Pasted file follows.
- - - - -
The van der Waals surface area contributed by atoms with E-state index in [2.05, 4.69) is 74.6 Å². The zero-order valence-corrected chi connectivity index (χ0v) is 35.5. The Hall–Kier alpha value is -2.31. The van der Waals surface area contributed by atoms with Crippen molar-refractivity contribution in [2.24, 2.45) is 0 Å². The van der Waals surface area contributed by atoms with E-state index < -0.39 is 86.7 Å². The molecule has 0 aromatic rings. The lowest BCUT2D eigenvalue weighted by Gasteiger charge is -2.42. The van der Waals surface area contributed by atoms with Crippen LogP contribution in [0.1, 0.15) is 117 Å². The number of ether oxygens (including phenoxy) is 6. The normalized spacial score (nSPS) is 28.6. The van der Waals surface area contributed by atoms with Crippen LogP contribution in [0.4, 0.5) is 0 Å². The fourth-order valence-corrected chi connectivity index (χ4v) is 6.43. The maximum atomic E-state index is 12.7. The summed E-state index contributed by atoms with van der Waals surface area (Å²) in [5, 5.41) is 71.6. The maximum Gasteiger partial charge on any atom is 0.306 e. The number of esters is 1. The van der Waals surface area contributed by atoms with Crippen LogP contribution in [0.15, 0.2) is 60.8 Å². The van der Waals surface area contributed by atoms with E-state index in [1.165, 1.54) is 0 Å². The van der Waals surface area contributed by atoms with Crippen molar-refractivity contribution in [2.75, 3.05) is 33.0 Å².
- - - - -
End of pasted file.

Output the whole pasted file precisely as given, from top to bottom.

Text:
The van der Waals surface area contributed by atoms with E-state index in [2.05, 4.69) is 74.6 Å². The zero-order valence-corrected chi connectivity index (χ0v) is 35.5. The Hall–Kier alpha value is -2.31. The van der Waals surface area contributed by atoms with Crippen molar-refractivity contribution in [2.24, 2.45) is 0 Å². The van der Waals surface area contributed by atoms with E-state index < -0.39 is 86.7 Å². The molecule has 0 aromatic rings. The lowest BCUT2D eigenvalue weighted by Gasteiger charge is -2.42. The van der Waals surface area contributed by atoms with Crippen LogP contribution in [0.1, 0.15) is 117 Å². The number of ether oxygens (including phenoxy) is 6. The normalized spacial score (nSPS) is 28.6. The van der Waals surface area contributed by atoms with Crippen LogP contribution in [0.4, 0.5) is 0 Å². The fourth-order valence-corrected chi connectivity index (χ4v) is 6.43. The maximum atomic E-state index is 12.7. The summed E-state index contributed by atoms with van der Waals surface area (Å²) in [5, 5.41) is 71.6. The maximum Gasteiger partial charge on any atom is 0.306 e. The number of esters is 1. The van der Waals surface area contributed by atoms with Crippen LogP contribution in [0.15, 0.2) is 60.8 Å². The van der Waals surface area contributed by atoms with E-state index in [1.165, 1.54) is 0 Å². The van der Waals surface area contributed by atoms with Crippen molar-refractivity contribution in [2.75, 3.05) is 33.0 Å².